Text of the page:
A better debate on asylum seekers in Australia - Speech in Parliament

The Prime Minister Malcolm Turnbull talks about moving on from old politics. He talks about serious policy conversations. He talks about bipartisanship. And, as we have all experienced in recent weeks at great length, the Prime Minister talks.

Unfortunately for Australia, that is all it is. He does not present any policies, just more expansive slogans, more articulately presented, than his predecessor. Nowhere is this more harmful than in respect of our treatment of those seeking asylum. They need and we need a different, more respectful debate commensurate with the scale of the global problem we should be trying to help solve.

The Turnbull government is out of step with not only its own country but also what is happening internationally. I think in particular of the leadership of Angela Merkel under real crisis conditions. Humanitarians worldwide were left dumbfounded and alarmed when the former Prime Minister, Mr Abbott, delivered a speech in London recently suggesting world leaders should follow his approach to asylum—extraordinary hubris and lack of self-awareness, given the scale of present challenges in Europe.

Fortunately, this advice has been dismissed just about everywhere but Australia. The Age today reminds me that the man who delivered this lecture as PM complained on this country's behalf—but not at its request—that we were 'sick of being lectured by the United Nations'.

Many Australians are actually sick of the fact that the world has good grounds on which to lecture us. So now we see dozens of countries criticise the Australian government at the United Nations human rights forum. And how does the government react to this criticism? The member for Berowra said it had been a positive performance for Australia and that we were well received. The minister for immigration called the process a farce. Rather than spending a moment looking at his own government's policies and their human consequences, he simply blamed the United Nations—the messenger. Once again, the coalition government is incapable of dealing with scrutiny, much less criticism.

Far from being the exemplar of human rights that Australia has been and must be again, that response is not a surprise though. After all, this is from the minister who makes jokes about the impact of climate change on Pacific Island nations. This is the minister who has consistently played the most despicable kind of politics with people's lives. We have seen him refuse transfer to a pregnant asylum seeker suffering from diabetes and kidney issues who needed to go to an Australian hospital. Particularly troublingly, we have seen his inhumane treatment of the asylum seeker known as Abyan.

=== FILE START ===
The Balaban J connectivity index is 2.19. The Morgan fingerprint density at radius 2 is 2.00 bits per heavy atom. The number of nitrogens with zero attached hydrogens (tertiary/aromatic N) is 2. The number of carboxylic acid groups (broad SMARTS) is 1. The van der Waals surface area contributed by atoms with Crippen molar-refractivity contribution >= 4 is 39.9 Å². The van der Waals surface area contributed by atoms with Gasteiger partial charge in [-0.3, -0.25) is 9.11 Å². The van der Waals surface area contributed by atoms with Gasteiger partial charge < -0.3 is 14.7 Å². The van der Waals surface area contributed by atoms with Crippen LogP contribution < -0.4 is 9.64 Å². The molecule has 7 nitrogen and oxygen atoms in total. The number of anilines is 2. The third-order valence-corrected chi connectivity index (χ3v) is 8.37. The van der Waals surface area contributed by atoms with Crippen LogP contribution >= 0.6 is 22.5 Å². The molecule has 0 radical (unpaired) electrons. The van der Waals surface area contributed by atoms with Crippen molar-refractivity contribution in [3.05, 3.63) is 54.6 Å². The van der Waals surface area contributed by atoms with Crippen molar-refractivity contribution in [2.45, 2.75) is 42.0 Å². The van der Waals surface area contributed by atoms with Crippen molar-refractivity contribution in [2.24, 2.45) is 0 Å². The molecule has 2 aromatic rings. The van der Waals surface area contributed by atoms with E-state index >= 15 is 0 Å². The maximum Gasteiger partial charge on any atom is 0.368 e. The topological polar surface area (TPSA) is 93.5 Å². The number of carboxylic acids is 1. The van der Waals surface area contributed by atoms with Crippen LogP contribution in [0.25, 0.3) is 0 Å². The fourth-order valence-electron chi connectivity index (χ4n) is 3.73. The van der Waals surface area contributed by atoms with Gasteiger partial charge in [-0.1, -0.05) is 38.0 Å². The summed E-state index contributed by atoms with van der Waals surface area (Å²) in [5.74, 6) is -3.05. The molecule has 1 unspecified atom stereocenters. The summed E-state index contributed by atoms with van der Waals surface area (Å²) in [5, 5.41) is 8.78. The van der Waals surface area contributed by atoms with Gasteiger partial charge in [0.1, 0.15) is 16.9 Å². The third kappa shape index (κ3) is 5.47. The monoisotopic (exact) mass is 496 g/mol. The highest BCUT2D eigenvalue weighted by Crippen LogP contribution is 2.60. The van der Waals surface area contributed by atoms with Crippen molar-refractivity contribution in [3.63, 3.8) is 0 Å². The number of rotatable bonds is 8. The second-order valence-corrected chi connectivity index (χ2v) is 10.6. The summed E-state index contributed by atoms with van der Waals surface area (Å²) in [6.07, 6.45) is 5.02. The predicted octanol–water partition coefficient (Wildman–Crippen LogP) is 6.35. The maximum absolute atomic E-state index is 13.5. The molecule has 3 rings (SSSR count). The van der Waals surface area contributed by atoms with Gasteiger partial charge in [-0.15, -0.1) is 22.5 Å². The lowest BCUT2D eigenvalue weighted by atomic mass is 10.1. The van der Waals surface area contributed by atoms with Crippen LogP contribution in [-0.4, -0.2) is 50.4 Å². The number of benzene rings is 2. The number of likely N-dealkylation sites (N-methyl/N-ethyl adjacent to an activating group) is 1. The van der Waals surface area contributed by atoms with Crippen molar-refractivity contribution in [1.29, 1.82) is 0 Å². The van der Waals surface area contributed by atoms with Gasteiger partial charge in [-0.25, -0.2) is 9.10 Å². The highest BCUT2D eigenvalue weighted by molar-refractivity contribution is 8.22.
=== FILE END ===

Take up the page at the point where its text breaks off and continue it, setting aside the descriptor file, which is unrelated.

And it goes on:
The minister for immigration calls widespread international criticism and condemnation of Australia's human rights record a farce. I say the farce has been that he is more interested in commenting on Labor's approach than doing his job. He should be more concerned about what is happening under a veil of secrecy to vulnerable people who have sought our help under his oversight and about how those found to be refugees can be resettled. These should be his focus and they should be the subject of proper scrutiny.

In the meantime, of course, the Labor Party has had a real debate on this issue. The coalition—the party in government—have stood in the way of a similarly informed debate in the wider community. Labor's debate did not see all the proposals I put forward adopted but it has produced a platform that I am very proud to support. I want and we need to see it implemented. It sets out a decent framework that is concerned with protection and anchored in transparency.

A Labor government will reverse the coalition's attempts to undermine international law. We will double Australia's annual humanitarian intake. Labor will get children out of detention and abolish temporary protection visas, which have been proven to cause mental harm. And, as we now push the Turnbull government to ensure people who have sought asylum in Australia are afforded the benefit of the international human rights obligations we have committed to and that this is subject to proper independent oversight, we will ensure when we are in government that these standards are met.

Fundamentally, if the Turnbull government is really serious about this new politics, let's first see a preparedness to take responsibility for their actions in this regard. Let's also see the government and its leadership enable a genuine debate in this place and in the community, absent rhetoric, absent hubris, absent triumphalism that is misplaced in a world where there are 60 million people forcibly displaced—a real debate about the great moral and practical challenges posed by the forced movement of millions around the world.

Let us accept that the policy challenge is complex and vast, but the domestic politics need not be. Let's have a serious policy conversation in this place. Vulnerable people around the world deserve it; so do the Australian people.


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